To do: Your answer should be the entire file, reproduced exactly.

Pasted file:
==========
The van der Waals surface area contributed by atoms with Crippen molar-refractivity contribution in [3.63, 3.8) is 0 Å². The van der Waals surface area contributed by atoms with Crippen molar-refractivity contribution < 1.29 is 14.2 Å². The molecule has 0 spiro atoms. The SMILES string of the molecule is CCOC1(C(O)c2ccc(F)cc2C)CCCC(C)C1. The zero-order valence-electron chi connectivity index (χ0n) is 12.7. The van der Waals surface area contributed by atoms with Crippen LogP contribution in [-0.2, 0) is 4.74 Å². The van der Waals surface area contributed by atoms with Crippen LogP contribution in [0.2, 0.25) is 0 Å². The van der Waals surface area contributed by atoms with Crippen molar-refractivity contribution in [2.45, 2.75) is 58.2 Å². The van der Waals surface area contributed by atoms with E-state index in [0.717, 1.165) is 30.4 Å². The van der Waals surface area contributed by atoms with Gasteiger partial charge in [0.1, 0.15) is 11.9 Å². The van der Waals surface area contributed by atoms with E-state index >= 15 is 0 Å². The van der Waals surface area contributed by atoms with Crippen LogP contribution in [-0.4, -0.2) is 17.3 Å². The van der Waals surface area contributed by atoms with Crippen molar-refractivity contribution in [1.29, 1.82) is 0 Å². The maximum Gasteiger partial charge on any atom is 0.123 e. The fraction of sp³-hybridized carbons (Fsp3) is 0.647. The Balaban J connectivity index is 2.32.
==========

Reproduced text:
The van der Waals surface area contributed by atoms with Crippen molar-refractivity contribution in [3.63, 3.8) is 0 Å². The van der Waals surface area contributed by atoms with Crippen molar-refractivity contribution < 1.29 is 14.2 Å². The molecule has 0 spiro atoms. The SMILES string of the molecule is CCOC1(C(O)c2ccc(F)cc2C)CCCC(C)C1. The zero-order valence-electron chi connectivity index (χ0n) is 12.7. The van der Waals surface area contributed by atoms with Crippen LogP contribution in [-0.2, 0) is 4.74 Å². The van der Waals surface area contributed by atoms with Crippen LogP contribution in [0.2, 0.25) is 0 Å². The van der Waals surface area contributed by atoms with Crippen molar-refractivity contribution in [2.45, 2.75) is 58.2 Å². The van der Waals surface area contributed by atoms with E-state index in [0.717, 1.165) is 30.4 Å². The van der Waals surface area contributed by atoms with Gasteiger partial charge in [0.1, 0.15) is 11.9 Å². The van der Waals surface area contributed by atoms with E-state index >= 15 is 0 Å². The van der Waals surface area contributed by atoms with Crippen LogP contribution in [-0.4, -0.2) is 17.3 Å². The van der Waals surface area contributed by atoms with Crippen molar-refractivity contribution in [1.29, 1.82) is 0 Å². The maximum Gasteiger partial charge on any atom is 0.123 e. The fraction of sp³-hybridized carbons (Fsp3) is 0.647. The Balaban J connectivity index is 2.32.